God’s design for building oneness in marriage is evident even in secular research, which confirms that couples who live together before marriage are more likely to divorce if they end up getting married.
God’s will through wisdom and holiness
In Ephesians 5:15-17, Paul teaches Christians that wise living is God’s will for us:
“Look carefully then how you walk, not as unwise but as wise, making the best use of the time, because the days are evil. Therefore do not be foolish, but understand what the will of the Lord is.” (Eph. 5:15-17)
A fair question to ask cohabiting couples is, “What is God’s will for your life regarding your relationship and living arrangement?”
Some questions to ask couples to help them make wise decisions based on God’s will in their life and relationship:
- Based on the Scripture we have read together, what do you think God’s will isn’t for your living arrangement?
- Based on Scripture we have read together and even secular research, do you believe it is a wise and holy decision to continue living together? Why or why not?
- Is your situation unique? Does it fall outside of God’s clear will for life and relationships as described biblically?
- What needs to change? How can we help you?
Emphasize that we don’t know for sure what God’s will is for them (Will they get married? Should they move out right away?), but help them to see what God’s will isn’t for them (cohabitation) because that isn’t living wisely in holiness and doesn’t meet God’s design for marriage and relationships between men and women.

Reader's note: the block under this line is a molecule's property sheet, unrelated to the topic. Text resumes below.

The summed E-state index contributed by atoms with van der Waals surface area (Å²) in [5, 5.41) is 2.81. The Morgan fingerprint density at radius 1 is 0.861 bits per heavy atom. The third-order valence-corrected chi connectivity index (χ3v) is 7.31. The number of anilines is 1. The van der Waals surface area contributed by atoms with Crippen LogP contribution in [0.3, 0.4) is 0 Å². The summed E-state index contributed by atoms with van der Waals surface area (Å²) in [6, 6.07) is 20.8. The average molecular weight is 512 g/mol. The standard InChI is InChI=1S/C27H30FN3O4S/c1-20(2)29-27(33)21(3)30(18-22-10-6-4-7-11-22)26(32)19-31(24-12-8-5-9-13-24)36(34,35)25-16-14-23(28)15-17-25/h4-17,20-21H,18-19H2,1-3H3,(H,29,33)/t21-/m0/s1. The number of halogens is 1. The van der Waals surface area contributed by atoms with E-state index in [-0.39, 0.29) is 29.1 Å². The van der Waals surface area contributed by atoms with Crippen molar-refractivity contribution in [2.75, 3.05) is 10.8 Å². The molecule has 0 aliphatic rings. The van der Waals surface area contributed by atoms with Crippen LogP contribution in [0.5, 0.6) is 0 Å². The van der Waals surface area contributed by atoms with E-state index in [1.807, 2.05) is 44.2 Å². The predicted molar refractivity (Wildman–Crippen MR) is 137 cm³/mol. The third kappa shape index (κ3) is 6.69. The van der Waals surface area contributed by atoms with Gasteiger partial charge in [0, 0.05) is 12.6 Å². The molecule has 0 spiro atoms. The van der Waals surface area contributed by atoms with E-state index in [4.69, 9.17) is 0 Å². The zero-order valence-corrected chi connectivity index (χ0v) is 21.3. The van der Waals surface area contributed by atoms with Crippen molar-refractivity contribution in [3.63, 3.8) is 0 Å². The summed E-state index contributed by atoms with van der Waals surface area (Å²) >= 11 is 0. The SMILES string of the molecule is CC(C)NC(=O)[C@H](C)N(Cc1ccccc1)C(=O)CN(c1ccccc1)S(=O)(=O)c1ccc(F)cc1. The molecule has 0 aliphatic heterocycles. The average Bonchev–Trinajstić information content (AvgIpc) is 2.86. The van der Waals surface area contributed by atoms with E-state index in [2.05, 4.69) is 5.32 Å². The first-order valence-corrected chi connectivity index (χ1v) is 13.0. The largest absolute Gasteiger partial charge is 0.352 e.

A tremendous opportunity
Cohabitation before marriage is not going anywhere. It is a widely accepted and culturally approved means of relationship between an unmarried man and woman. Instead of trying to change culture and popular opinion, we want to lead cohabiting couples to experience changed hearts through the supernatural work of the Holy Spirit.
Counseling cohabiting couples is a tremendous opportunity to love and serve them while leading them to a hopeful future in Christ. Their first impression of your church and Jesus might be the interaction they have with you in discussing their living situation. In doing so, reflect God’s grace well to them.
- Living Together: Myths, Risks and Answers, by Mike and Harriet McManus
- Premarital Sex in America: How Young Americans Meet, Mate, and Think about Marrying, by Mark Regnerus and Jeremy Uecker
- The National Marriage Project
- The Downside of Cohabiting Before Marriage, New York Times